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17. Pricing and Payment

Your obligations to consumers

The selling price

The law on price marking states that where motor vehicles and other goods are offered for sale to consumers they must have their price clearly indicated. The pricing information must be clearly legible, unambiguous, easily identifiable and inclusive of VAT and any other taxes.  This information should be clearly visible to your customers without them having to ask for it.

The selling price is by definition the final price and must therefore include the unavoidable and foreseeable components of the price, components that are necessarily payable by the consumer.

What about online?

Pricing information is required in both the retail forecourt environment and when selling by distance means such as online.

What are the general requirements in relation to pricing?

The law prohibits businesses from misleading their customers - for example, displaying goods at a lower price than actually charged, or showing a sale price when the higher price was never charged. The law also prohibits a trader from omitting or hiding information a consumer would need to make a decision whether or not to purchase goods. An example of this would be failing to inform a customer of a compulsory additional charge.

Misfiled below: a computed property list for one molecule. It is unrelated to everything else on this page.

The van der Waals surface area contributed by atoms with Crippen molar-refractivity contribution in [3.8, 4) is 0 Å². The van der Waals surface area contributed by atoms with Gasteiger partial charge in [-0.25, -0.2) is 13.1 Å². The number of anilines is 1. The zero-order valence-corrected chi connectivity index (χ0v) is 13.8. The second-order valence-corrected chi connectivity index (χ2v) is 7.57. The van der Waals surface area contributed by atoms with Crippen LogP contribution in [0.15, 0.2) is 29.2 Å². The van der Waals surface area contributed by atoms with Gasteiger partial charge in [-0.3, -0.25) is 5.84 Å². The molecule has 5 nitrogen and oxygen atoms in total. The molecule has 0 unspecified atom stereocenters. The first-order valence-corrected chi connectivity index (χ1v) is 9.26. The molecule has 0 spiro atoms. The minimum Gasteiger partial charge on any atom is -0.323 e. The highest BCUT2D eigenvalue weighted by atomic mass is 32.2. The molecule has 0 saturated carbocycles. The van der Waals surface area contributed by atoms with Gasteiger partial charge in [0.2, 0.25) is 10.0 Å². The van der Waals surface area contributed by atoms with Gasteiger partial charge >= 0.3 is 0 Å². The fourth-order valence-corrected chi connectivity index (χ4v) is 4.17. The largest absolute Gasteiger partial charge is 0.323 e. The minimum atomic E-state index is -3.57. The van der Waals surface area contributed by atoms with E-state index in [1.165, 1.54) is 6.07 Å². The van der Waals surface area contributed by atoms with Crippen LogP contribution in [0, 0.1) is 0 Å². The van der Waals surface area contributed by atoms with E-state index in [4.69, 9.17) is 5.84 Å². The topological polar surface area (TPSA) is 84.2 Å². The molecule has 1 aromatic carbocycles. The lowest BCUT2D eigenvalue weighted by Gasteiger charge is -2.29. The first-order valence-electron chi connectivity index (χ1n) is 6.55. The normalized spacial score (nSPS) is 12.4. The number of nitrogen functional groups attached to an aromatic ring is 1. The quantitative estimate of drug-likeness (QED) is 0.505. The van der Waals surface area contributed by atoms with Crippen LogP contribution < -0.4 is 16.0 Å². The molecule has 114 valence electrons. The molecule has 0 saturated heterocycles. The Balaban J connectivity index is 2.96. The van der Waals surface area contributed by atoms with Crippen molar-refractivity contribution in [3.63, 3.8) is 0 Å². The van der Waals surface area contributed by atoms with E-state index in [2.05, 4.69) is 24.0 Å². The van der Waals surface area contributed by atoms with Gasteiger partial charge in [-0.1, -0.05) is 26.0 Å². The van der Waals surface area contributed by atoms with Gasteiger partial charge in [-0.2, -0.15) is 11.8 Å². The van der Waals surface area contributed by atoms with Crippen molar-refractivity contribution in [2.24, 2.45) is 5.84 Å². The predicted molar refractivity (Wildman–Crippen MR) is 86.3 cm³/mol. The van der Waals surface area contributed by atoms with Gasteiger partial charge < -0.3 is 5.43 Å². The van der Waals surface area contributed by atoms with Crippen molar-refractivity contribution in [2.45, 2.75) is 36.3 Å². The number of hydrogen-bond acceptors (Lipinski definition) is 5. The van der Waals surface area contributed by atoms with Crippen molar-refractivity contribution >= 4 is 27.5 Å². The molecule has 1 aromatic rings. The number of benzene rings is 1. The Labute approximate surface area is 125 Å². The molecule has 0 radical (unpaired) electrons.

What about additional charges?

Additional charges should be included in the up-front selling price if they are compulsory. A failure to include compulsory charges in the up-front price may breach the law.

Guidance for Traders on Pricing Practices

CTSI has produced detailed guidance on pricing practices that contains information for traders on good practice regarding pricing.

Payment surcharges

In most cases, surcharges for electronic or card payments are not permitted. Since January 2018, businesses are no longer permitted to impose surcharges for paying by debit card, credit card or electronic payment services. The ban on surcharges does not apply to commercial debit or credit cards.

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